A Syrian teenager has walked almost 500km though treacherous conditions – with his beloved puppy in tow.
Refugee Aslan, 17, has carried his dog Rose to the Greek island Lesbos, as he continued his journey with millions of other Syrian asylum seekers.
Tens of thousands of refugees are fleeing the bloody Syrian civil war and making their way across to Europe, seeking safety in other nations.
The Syrian teenager even made a passport for Rose as a form of identification.
“I love this dog. I need him,” Aslan said in a UNHCR video posted to YouTube.
“They say ‘you can’t take a dog’ [but] I have food, I have water, I have anything.”
As many as 340,000 people have sought to cross European Union borders since January 2015, and a further 240,000 have been killed in Syria since 2011 when the conflict started.
According to The International Organisation for Migration (IOM), there are 12.2 million Syrians in need of humanitarian assistance inside the country.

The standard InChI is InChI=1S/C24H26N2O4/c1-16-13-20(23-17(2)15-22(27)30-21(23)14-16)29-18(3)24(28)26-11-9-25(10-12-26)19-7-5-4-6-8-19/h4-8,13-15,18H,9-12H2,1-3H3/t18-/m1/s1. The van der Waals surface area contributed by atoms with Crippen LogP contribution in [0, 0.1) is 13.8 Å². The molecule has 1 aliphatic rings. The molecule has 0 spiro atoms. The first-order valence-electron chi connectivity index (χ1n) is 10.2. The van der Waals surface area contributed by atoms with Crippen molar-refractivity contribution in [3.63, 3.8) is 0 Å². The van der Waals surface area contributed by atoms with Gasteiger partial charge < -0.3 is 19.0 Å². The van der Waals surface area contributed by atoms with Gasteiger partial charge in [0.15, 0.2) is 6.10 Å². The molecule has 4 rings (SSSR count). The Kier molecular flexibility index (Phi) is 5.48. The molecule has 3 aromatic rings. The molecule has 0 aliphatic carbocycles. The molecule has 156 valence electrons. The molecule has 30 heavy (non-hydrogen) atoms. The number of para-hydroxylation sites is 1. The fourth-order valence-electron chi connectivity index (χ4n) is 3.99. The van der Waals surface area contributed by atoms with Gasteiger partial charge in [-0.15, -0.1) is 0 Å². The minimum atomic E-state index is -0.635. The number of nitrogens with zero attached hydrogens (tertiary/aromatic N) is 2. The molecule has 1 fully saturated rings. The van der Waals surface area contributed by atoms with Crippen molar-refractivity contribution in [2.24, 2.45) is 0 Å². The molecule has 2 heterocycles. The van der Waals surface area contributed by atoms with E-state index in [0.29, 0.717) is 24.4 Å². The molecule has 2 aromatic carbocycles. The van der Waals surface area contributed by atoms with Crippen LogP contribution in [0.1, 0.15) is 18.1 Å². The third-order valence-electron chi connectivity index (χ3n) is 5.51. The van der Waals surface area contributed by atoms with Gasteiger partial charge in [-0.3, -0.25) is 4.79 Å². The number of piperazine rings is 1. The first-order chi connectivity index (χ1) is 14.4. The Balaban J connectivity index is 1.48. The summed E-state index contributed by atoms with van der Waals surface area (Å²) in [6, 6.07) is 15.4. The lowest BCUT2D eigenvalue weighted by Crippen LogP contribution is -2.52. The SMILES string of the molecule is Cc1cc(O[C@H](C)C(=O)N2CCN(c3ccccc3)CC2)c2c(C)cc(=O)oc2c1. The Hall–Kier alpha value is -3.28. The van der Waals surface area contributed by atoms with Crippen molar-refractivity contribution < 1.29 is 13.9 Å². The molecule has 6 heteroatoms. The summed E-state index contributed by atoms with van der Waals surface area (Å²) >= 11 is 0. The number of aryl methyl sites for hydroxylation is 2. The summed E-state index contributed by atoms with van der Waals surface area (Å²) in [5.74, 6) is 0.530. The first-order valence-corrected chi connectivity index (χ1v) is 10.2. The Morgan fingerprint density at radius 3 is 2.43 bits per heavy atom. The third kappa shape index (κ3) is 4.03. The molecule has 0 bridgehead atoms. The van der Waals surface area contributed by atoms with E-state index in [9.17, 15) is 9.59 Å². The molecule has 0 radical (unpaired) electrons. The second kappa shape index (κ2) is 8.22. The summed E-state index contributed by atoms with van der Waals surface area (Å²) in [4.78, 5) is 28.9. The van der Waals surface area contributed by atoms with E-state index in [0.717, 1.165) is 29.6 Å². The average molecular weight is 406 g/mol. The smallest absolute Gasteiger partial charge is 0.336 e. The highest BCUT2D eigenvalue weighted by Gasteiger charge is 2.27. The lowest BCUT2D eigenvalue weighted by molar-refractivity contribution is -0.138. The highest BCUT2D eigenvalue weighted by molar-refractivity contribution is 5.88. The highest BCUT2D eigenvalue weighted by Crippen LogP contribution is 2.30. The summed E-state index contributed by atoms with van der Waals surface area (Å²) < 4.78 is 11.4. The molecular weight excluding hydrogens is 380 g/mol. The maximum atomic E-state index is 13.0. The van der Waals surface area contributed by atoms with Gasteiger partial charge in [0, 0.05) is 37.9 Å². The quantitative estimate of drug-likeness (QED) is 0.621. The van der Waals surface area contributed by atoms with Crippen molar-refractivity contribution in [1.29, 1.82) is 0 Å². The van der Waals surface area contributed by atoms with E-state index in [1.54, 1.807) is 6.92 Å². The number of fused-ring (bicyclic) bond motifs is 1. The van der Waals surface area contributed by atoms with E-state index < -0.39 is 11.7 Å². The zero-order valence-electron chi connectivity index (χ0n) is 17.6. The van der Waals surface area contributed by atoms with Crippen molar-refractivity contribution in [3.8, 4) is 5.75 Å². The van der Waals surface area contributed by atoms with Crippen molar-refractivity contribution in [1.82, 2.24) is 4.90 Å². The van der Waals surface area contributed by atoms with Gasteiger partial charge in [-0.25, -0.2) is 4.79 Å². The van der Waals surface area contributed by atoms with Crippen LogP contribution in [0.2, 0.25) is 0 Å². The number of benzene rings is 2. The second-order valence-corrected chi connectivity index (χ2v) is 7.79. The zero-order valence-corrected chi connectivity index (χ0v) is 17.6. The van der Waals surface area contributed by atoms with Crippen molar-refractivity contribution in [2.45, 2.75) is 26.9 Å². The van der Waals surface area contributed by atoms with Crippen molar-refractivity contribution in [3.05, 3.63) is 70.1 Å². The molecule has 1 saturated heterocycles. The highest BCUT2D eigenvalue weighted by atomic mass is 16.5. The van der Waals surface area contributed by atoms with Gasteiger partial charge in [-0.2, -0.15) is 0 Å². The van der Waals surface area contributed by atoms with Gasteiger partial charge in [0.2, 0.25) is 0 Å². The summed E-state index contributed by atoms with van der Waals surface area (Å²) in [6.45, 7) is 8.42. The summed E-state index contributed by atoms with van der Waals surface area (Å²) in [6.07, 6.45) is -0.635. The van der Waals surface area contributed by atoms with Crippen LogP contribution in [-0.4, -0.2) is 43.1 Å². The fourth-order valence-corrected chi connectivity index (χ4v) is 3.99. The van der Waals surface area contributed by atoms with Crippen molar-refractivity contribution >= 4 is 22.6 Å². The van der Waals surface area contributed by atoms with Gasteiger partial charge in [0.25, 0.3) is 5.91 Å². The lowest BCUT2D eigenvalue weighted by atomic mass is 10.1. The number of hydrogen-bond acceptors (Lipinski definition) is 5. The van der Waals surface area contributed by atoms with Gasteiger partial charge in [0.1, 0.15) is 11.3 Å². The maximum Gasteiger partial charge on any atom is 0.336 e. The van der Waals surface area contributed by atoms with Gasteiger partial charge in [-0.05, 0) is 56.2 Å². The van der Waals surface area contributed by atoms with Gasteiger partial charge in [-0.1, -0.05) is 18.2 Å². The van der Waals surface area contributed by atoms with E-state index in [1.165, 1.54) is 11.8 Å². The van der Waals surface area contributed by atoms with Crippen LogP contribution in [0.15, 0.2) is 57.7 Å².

During 2015, about 540,000 people have been displaced, adding to the 7.6 million already displaced.
Australian gearing up for refugee intake
Meanwhile, the Australian Immigration Department is doubling its staff numbers in the Middle East to enable the quick processing of 12,000 Syrian refugees who will be resettled in the country.
The ABC reported that while religious persecution may be seen as a reason for protection to be granted, specific religions were not being given greater priority over others.
Immigration Department regional director John Moorhouse told the ABC that interviews had already begun to take place.
“Priority will be given to those seen to have suffered the most,” he said.
Mr Moorhouse, who is in charge of coordinating Australia’s largest refugee intake in years, said immigration officials will work closely with the UN refugee agency to pinpoint the neediest families.
“All of the 12,000 refugees will have to be registered with the UNHCR,” he said, speaking from Dubai.
Mr Moorhouse said Syrian refugees who may have relatives in Australia and have already applied under the Special Humanitarian program will be also be considered as part of the intake.
– with ABC